We humans are in something of a pickle, as we’ve put too much carbon dioxide in the atmosphere and caused climate change that might even wipe us out. There may still be people to whom that’s a controversial statement, but knowing something needs to be done about it should be a position for which you don’t necessarily have to be a climate change activist glueing yourself to the gates of a refinery.
It’s obvious that we can reduce our CO2 emissions to tackle the problem, but that’s not the only way that atmospheric CO2 can be reduced. How about removing it from the air? It’s an approach that’s being taken seriously enough for a number of industrial carbon capture solutions to be proposed, and even for a pilot plant to be constructed in Iceland. The most promising idea is that CO2 from power stations can be injected into porous basalt rock where it can react to form calcium carbonate. All of which is very impressive, but is there not a way that this can be achieved without resorting to too much technology? Time for Hackaday to pull out the back-of-envelope calculator, and take a look. Continue reading “Large Scale Carbon Capture Without The Technology”
Finishing off 3D prints is a labour-intensive process, and getting a good looking, smooth surface suitable for painting takes a lot of time and plenty of practice. Deeper printing layer lines or minor surface defects can be smoother over with a variety of materials, from putties to resins, but the deeper the defect, the thicker the filler and that takes it toll on the surface details – smoothing those out and making fine details less distinct. [Darkwing dad] has another solution that looks pretty easy to achieve, by mixing acetone with glazing putty it can be airbrushed over the print surface in one go. After a little experimentation with the ratio of putty to acetone, a wide open nozzle and a low pressure, it was found that a nice even spray could be achieved. Importantly it dries in just a few minutes, enabling multiple coats to be applied in a short space of time.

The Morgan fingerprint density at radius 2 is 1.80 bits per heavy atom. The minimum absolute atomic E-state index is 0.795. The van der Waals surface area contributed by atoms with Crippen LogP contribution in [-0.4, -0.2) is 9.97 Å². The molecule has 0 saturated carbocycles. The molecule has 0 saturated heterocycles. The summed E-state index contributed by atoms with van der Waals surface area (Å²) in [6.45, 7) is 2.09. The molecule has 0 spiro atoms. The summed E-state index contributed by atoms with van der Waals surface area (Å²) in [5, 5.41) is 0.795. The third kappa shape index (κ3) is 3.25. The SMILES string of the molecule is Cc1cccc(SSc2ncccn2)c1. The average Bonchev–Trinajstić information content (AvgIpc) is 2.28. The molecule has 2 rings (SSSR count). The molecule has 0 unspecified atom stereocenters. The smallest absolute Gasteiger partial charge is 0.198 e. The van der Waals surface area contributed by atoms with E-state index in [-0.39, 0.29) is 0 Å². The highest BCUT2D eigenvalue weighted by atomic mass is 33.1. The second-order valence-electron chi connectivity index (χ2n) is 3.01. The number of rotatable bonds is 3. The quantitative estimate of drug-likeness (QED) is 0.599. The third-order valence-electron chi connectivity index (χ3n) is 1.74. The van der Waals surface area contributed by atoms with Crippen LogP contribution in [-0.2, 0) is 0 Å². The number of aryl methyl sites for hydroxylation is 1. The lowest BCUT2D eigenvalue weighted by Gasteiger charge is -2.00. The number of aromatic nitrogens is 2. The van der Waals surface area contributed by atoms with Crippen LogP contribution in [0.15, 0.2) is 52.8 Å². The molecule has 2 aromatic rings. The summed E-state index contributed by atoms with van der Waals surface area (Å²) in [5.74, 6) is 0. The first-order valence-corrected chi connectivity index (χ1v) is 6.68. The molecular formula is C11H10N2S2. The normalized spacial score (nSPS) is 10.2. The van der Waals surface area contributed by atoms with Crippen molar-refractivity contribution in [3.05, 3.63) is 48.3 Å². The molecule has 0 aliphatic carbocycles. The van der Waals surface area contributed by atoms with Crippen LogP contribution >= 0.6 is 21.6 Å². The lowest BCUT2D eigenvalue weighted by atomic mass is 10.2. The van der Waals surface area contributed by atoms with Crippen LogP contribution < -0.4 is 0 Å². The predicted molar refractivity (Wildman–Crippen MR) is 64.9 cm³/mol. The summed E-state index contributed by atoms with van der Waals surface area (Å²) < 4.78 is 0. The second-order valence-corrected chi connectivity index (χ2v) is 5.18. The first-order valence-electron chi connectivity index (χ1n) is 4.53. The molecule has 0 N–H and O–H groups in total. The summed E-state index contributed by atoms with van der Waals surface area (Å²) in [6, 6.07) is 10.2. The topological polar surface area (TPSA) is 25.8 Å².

Once sufficient thickness has been applied, the coating can easily sanded to get a smooth result with the worst of the gaps filled, and the layer lines nicely hidden. The final part of the filling process is more typical, with a few coats of filler primer applied straight from a rattle can, followed by a light sand and you’re good for painting.
We’ve covered smoothing 3D prints practically as long as we’ve been covering 3D printing itself, and there are multiple ways to do this, depending on the filament material, your budget and you tolerance for noxious fumes. Here’s a guide for smoothing using UV curable resins, using a special smoothable filament with IPA, and finally if this is just too fancy, smelly or expensive, just whip out the old butane torch and smooth those prints with good old fashioned fire.
Continue reading “3D Print Finishing By Spraying Glazing Putty”
If you wonder how it’s possible to fit a fitness tracker into a ring, well, you’re not alone. [Becky Stern] sent one off to get CT scanned, went at it with a rotary tool, and then she made a video about it with [David Cranor]. (Video embedded below.)
While it’s super cool that you can do a teardown without tearing anything down these days — thanks to the CT scan — most of the analysis is done on a cut-up version of the thing through a normal stereo microscope. Still, the ability to then flip over to a 3D CT scan of the thing is nice.
We absolutely concur with [Becky] and [David] that it’s astounding how much was fit into very little space. Somewhere along the way, [David] muses that the electrical, mechanical, and software design teams must have all worked tightly together on this project to pull it off, and it shows. All along, there’s a nice running dialog on how you know what you’re looking at when tearing at a new device, and it’s nice to look over their shoulders.
Then there’s the bit where [Becky] shows you what a lithium-ion battery pack looks like when you cut it in half. She says it was already mostly discharged, and she didn’t burst into flames. But take it easy out there! (Also, make sure you take your hot xylene out on the patio.)
X-ray machines are of course just the coolest thing when doing a teardown. We’ve seen them used from fixing multimeters to simply looking at servo motors.
Continue reading “Becky Stern, David Cranor, And A CT Scanner Vs The Oura Ring”